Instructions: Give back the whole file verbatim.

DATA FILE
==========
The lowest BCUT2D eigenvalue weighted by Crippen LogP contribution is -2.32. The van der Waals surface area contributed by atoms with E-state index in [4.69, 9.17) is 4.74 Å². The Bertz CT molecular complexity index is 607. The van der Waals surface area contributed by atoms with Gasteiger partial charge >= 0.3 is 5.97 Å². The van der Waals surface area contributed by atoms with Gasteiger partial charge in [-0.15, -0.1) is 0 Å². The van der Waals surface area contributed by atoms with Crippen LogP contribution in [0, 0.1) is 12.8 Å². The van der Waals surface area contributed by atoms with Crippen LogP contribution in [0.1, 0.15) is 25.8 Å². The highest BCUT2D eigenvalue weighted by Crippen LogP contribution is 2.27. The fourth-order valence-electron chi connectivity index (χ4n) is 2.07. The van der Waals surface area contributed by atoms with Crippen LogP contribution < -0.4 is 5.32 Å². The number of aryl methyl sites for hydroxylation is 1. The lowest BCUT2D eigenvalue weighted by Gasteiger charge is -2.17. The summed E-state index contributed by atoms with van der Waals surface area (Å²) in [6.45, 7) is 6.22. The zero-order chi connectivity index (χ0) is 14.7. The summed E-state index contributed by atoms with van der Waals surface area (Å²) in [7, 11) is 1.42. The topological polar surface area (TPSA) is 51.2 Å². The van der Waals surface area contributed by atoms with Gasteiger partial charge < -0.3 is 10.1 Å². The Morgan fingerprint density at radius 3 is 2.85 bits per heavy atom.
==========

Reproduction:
The lowest BCUT2D eigenvalue weighted by Crippen LogP contribution is -2.32. The van der Waals surface area contributed by atoms with E-state index in [4.69, 9.17) is 4.74 Å². The Bertz CT molecular complexity index is 607. The van der Waals surface area contributed by atoms with Gasteiger partial charge >= 0.3 is 5.97 Å². The van der Waals surface area contributed by atoms with Gasteiger partial charge in [-0.15, -0.1) is 0 Å². The van der Waals surface area contributed by atoms with Crippen LogP contribution in [0, 0.1) is 12.8 Å². The van der Waals surface area contributed by atoms with Crippen LogP contribution in [0.1, 0.15) is 25.8 Å². The highest BCUT2D eigenvalue weighted by Crippen LogP contribution is 2.27. The fourth-order valence-electron chi connectivity index (χ4n) is 2.07. The van der Waals surface area contributed by atoms with Crippen LogP contribution < -0.4 is 5.32 Å². The number of aryl methyl sites for hydroxylation is 1. The lowest BCUT2D eigenvalue weighted by Gasteiger charge is -2.17. The summed E-state index contributed by atoms with van der Waals surface area (Å²) in [6.45, 7) is 6.22. The zero-order chi connectivity index (χ0) is 14.7. The summed E-state index contributed by atoms with van der Waals surface area (Å²) in [7, 11) is 1.42. The topological polar surface area (TPSA) is 51.2 Å². The van der Waals surface area contributed by atoms with Gasteiger partial charge < -0.3 is 10.1 Å². The Morgan fingerprint density at radius 3 is 2.85 bits per heavy atom.